Henry Ford Health System. "Plaque on CT scan is strong predictor of heart disease, worse long-term outcomes." ScienceDaily. ScienceDaily, 15 March 2010. <www.sciencedaily.com/releases/2010/03/100314112817.htm>.
Henry Ford Health System. (2010, March 15). Plaque on CT scan is strong predictor of heart disease, worse long-term outcomes. ScienceDaily. Retrieved September 21, 2014 from www.sciencedaily.com/releases/2010/03/100314112817.htm
Henry Ford Health System. "Plaque on CT scan is strong predictor of heart disease, worse long-term outcomes." ScienceDaily. www.sciencedaily.com/releases/2010/03/100314112817.htm (accessed September 21, 2014).

Share This



More Health & Medicine News

Sunday, September 21, 2014

Featured Research

from universities, journals, and other organizations


Featured Videos

from AP, Reuters, AFP, and other news services

Sierra Leone in Lockdown to Control Ebola

Sierra Leone in Lockdown to Control Ebola

AP (Sep. 21, 2014) Sierra Leone residents remained in lockdown on Saturday as part of a massive effort to confine millions of people to their homes in a bid to stem the biggest Ebola outbreak in history. (Sept. 20) Video provided by AP
Powered by NewsLook.com
Sierra Leone's Nationwide Ebola Curfew Underway

Sierra Leone's Nationwide Ebola Curfew Underway

Newsy (Sep. 20, 2014) Sierra Leone is locked down as aid workers and volunteers look for new cases of Ebola. Video provided by Newsy
Powered by NewsLook.com
Changes Found In Brain After One Dose Of Antidepressants

Changes Found In Brain After One Dose Of Antidepressants

Newsy (Sep. 19, 2014) A study suggest antidepressants can kick in much sooner than previously thought. Video provided by Newsy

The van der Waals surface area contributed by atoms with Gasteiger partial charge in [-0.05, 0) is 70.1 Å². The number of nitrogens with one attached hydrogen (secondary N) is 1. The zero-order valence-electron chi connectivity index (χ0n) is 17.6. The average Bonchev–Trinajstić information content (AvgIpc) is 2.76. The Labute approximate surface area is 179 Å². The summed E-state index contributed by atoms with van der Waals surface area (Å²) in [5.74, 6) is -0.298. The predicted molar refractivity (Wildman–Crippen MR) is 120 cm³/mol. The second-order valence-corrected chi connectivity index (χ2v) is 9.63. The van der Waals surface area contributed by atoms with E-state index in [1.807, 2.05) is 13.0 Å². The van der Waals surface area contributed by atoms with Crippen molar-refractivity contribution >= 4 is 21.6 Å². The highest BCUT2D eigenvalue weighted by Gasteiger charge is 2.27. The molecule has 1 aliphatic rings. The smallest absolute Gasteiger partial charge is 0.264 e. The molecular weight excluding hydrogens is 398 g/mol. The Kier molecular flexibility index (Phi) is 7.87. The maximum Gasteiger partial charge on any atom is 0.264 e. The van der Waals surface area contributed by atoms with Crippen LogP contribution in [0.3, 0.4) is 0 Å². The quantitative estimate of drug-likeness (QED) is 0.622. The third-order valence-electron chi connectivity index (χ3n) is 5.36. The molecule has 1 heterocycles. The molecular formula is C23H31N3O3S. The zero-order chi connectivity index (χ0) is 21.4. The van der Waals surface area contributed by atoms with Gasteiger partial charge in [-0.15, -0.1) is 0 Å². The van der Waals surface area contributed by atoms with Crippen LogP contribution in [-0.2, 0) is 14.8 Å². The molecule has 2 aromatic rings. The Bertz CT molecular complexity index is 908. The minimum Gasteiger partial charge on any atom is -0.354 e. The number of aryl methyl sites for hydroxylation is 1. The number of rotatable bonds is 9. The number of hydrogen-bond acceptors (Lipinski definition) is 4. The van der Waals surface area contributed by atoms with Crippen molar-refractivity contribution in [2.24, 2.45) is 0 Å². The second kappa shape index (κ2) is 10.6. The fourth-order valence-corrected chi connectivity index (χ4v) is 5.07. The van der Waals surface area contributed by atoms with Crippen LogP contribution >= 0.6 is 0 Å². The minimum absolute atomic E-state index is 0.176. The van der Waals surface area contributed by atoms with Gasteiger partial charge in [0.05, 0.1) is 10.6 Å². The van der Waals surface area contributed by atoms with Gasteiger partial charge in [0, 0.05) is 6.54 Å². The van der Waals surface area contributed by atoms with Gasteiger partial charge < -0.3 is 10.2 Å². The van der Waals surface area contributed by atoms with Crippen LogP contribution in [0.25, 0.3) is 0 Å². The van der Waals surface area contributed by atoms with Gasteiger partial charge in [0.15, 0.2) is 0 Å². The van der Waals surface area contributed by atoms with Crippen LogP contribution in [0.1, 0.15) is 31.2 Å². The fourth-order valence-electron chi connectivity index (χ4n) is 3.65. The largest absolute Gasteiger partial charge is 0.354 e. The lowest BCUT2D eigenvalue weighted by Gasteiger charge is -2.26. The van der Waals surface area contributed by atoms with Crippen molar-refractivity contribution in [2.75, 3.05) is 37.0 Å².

Powered by NewsLook.com
Could Grief Affect The Immune Systems Of Senior Citizens?

Could Grief Affect The Immune Systems Of Senior Citizens?

Newsy (Sep. 19, 2014) The study found elderly people are much more likely to become susceptible to infection than younger adults going though a similar situation. Video provided by Newsy
Powered by NewsLook.com

Search ScienceDaily

Number of stories in archives: 140,361

Find with keyword(s):
Enter a keyword or phrase to search ScienceDaily for related topics and research stories.

Save/Print:
Share:

Breaking News:
from the past week

In Other News

... from NewsDaily.com

Science News

Health News

Environment News

Technology News



Save/Print:
Share:

Free Subscriptions


Get the latest science news with ScienceDaily's free email newsletters, updated daily and weekly. Or view hourly updated newsfeeds in your RSS reader:

Get Social & Mobile


Keep up to date with the latest news from ScienceDaily via social networks and mobile apps:

Have Feedback?


Tell us what you think of ScienceDaily -- we welcome both positive and negative comments. Have any problems using the site? Questions?
Mobile: iPhone Android Web
Follow: Facebook Twitter Google+
Subscribe: RSS Feeds Email Newsletters
Latest Headlines Health & Medicine Mind & Brain Space & Time Matter & Energy Computers & Math Plants & Animals Earth & Climate Fossils & Ruins